December 12, 2017

Christmas Popcorn Balls

Do you remember in These Happy Golden Years when Almanzo had to go away before Christmas? Laura still busied herself as the family prepared for the celebration. It wasn't long before Carrie's extra bag of candy was needed for a special guest. 
Laura popped popcorn. Ma boiled molasses and drizzled it over the popcorn, forming balls in her hands. 

This Christmas maybe you'll make popcorn balls with your loved ones! My daughter still remembers the sweet popcorn balls we made a few years ago. I think we'll make some, too. 

If you want to make your own popcorn balls, my popcorn ball recipe is fairly simple. The hardest part is keeping your hands buttered or sprayed so the sweet kernels don't stick to your hands.

Have a wonderful holiday season! Merry Christmas!

~ Annette Whipple
This post contains affiliate links.  If you make any purchases through the Amazon links, I will earn a tiny percentage at no additional cost to you.  Thanks for your support.


November 10, 2017

Author Interview and Giveaway

Earlier this week I reviewed Shelley Tougas's book Laura Ingalls Is Ruining My Life (linked to review). I enjoyed the book so much I reached out to Shelley and asked her a few questions about her newest book. She has generously even offered a giveaway of the book!
Laura Ingalls Is Ruining My Life was such an enjoyable book to read that I reached out to Shelley to ask a few questions about her just-released book. I'll get right to the interview since you've already read my review of the book (right?). Be sure to read to the end because Shelley Tougas has generously offered a giveaway of the book!
Shelley Tougas

Little House Companion: When did you become a fan of the Little House books?
Shelley Tougas: I started reading them in elementary school. I remember asking for the series as a Christmas present in third grade. I watched the TV show, too, but I’m not sure which came first for me—the show? The books? I think it was the books, because during every TV episode, I was sure to inform my mother whether the plot had actually happened in the books and whether characters were real or made up by the show. I didn’t know until I was an adult that the books themselves were novels based on her real life. Laura herself invented characters. Nellie Oleson didn’t exist in real life. She was created to represent a couple of “mean” girls Laura knew.

LHC: I love that even as a child you noticed how different the Little House on the Prairie television show and the Little House books are. What inspired Laura Ingalls Is Ruining My Life? 
ST: When I was a kid, I wrote pioneer stories. Clearly Laura has been influencing me for a long time. Laura Ingalls is Ruining My Life is contemporary, so I obviously ruled out historical fiction. I decided I’d rather write a parallel story.

LHC: The parallel story certainly works! When Charlotte’s mom uproots the family to live in Walnut Grove, Charlotte is more than a bit frustrated, which is obvious from the title. Was it difficult or fun to write from Charlotte’s frustrated perspective?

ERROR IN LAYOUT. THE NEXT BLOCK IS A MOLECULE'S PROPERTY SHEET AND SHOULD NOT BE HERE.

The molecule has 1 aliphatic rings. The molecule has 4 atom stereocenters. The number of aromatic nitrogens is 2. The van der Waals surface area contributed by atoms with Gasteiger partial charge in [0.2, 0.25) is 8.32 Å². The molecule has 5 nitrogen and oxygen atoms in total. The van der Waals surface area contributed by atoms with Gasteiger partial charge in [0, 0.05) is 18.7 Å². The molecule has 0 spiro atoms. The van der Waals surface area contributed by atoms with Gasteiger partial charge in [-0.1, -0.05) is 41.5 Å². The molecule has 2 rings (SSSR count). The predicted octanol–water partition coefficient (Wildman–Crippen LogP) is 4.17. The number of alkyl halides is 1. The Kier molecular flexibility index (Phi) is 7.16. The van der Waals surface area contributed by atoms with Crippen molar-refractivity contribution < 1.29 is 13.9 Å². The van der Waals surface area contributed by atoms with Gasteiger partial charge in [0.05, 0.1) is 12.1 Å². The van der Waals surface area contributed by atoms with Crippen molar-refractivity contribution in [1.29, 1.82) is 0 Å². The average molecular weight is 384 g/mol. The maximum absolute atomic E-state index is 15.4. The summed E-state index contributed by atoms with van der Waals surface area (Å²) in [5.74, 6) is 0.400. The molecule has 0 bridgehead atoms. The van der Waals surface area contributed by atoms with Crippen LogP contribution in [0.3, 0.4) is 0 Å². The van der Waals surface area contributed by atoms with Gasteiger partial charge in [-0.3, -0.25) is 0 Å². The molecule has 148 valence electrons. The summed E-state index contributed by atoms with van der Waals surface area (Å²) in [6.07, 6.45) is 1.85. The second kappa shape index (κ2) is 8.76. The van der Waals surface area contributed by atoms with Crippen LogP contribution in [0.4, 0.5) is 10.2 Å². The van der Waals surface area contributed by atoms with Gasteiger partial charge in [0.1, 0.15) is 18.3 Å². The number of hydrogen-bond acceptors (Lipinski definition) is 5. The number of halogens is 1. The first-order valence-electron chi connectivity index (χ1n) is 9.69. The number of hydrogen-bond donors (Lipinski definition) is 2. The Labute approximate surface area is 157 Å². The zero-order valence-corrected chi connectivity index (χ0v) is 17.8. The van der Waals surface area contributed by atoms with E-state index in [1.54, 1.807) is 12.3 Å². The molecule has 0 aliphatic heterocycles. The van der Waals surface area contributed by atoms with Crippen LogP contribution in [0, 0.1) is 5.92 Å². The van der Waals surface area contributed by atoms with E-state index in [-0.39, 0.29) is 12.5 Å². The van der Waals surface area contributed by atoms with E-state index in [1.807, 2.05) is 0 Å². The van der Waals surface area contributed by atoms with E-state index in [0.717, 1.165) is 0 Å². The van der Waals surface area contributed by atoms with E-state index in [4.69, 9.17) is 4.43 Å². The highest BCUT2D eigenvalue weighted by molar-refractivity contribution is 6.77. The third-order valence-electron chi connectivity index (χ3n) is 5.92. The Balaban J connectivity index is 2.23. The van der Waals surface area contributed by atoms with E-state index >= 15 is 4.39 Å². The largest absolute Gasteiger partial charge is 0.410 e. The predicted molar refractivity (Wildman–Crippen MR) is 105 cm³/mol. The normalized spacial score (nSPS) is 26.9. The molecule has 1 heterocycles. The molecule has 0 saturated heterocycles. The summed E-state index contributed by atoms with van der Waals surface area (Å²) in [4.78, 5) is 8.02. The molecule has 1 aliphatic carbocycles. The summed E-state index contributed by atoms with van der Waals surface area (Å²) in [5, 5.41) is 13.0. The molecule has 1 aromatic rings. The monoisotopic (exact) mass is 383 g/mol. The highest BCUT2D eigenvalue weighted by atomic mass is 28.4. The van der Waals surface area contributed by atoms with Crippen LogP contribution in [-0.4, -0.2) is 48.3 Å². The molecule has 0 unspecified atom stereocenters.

ST: It was fun to develop the contrast between Charlotte’s frustration and her mom and sister’s sunny outlook. Charlotte’s mother, Martha, is very much like Pa – footloose, upbeat, always looking for the next lottery ticket. Like Pa, she races out of town in the middle of the night to avoid a debt collector. Charles Ingalls actually did that when they lived in Iowa. Laura rarely reveals anyone questioning Pa’s decisions, some of which were definitely questionable. Occasionally Ma will say something like, “Oh, Charles,” and you read between the lines as an adult. For example, they could’ve stayed in Wisconsin where they were surrounded by supportive family members and had a functioning farm. They had an attic full of food and plenty of game for hunting. But Pa had to move. They returned to the farm after a miserable experience on the prairie and then left it a second time. (The order of the books doesn’t reflect reality. Laura was two during “Little House on the Prairie, and she wrote it based on memories of family members.) I wanted Charlotte to be the cynical voice that was missing in the series, the voice of adult readers. What were they thinking?

LHC: Please tell us how your visits to Walnut Grove, Minnesota helped you write this book. Were any of your characters based on real people?
ST: I lived in Mankato, Minnesota for 20 years, so I'd been to Walnut Grove a few times. It's a small town - about 800 people - and it's very Laura-centric. There's not just a single museum. It's a complex. There's a reconstructed sod house, an old school house, an old church and more. Plus there's the dugout site near the town. In the summer the community puts on a pageant with a musical production about the town's history and the Ingalls family. I wondered, what's it like to grow up in a town like that? A small town with such an interesting identity? That question inspired the book. At one point, I'd reached out to one of the pageant organizers in Walnut Grove to observe auditions for the show and meet with some of the kids who were involved. I wanted to spend a lot more time in town since I'd only been there a few times. But I changed my mind. I’d been a journalist, and I was afraid I’d fall into journalism mode. My story was fiction. I didn’t want to be stifled by reality. (How could I create a mean school principal if I met the real principal and thought he - or she - was fabulous?) My memories, with some help from Internet research, were sufficient. I actually hit a deer while driving home from the pageant and nearly totaled my car. My daughter and her friend were recording themselves on an iPad when it happened – we got to listen to the crash (and my swearing) over and over. Trust me, it was memorable.